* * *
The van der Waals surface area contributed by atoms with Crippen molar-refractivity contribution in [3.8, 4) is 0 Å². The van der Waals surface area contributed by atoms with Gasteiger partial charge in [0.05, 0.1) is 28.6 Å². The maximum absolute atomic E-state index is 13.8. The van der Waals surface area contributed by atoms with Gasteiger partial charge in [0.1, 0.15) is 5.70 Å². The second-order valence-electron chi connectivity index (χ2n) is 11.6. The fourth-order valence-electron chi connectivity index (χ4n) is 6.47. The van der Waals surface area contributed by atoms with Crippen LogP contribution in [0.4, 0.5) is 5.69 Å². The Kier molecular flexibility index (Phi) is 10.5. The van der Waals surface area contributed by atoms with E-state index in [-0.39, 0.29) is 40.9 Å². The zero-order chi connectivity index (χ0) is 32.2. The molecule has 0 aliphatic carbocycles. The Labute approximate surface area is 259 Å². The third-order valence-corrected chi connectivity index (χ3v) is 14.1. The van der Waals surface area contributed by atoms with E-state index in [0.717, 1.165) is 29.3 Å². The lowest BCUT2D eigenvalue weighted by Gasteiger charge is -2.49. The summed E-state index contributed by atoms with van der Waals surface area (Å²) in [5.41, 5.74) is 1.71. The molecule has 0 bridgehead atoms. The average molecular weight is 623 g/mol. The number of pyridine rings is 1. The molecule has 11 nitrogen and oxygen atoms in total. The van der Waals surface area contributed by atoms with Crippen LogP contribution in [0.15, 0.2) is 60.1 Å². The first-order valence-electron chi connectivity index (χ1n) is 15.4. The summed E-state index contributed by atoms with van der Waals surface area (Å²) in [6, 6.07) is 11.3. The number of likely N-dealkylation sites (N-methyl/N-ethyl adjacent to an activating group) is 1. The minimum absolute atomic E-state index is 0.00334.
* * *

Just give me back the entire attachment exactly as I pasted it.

The van der Waals surface area contributed by atoms with Crippen molar-refractivity contribution in [3.8, 4) is 0 Å². The van der Waals surface area contributed by atoms with Gasteiger partial charge in [0.05, 0.1) is 28.6 Å². The maximum absolute atomic E-state index is 13.8. The van der Waals surface area contributed by atoms with Gasteiger partial charge in [0.1, 0.15) is 5.70 Å². The second-order valence-electron chi connectivity index (χ2n) is 11.6. The fourth-order valence-electron chi connectivity index (χ4n) is 6.47. The van der Waals surface area contributed by atoms with Crippen LogP contribution in [0.4, 0.5) is 5.69 Å². The Kier molecular flexibility index (Phi) is 10.5. The van der Waals surface area contributed by atoms with E-state index in [-0.39, 0.29) is 40.9 Å². The zero-order chi connectivity index (χ0) is 32.2. The molecule has 0 aliphatic carbocycles. The Labute approximate surface area is 259 Å². The third-order valence-corrected chi connectivity index (χ3v) is 14.1. The van der Waals surface area contributed by atoms with E-state index in [0.717, 1.165) is 29.3 Å². The lowest BCUT2D eigenvalue weighted by Gasteiger charge is -2.49. The summed E-state index contributed by atoms with van der Waals surface area (Å²) in [5.41, 5.74) is 1.71. The molecule has 0 bridgehead atoms. The average molecular weight is 623 g/mol. The number of pyridine rings is 1. The molecule has 11 nitrogen and oxygen atoms in total. The van der Waals surface area contributed by atoms with Crippen LogP contribution in [0.15, 0.2) is 60.1 Å². The first-order valence-electron chi connectivity index (χ1n) is 15.4. The summed E-state index contributed by atoms with van der Waals surface area (Å²) in [6, 6.07) is 11.3. The number of likely N-dealkylation sites (N-methyl/N-ethyl adjacent to an activating group) is 1. The minimum absolute atomic E-state index is 0.00334.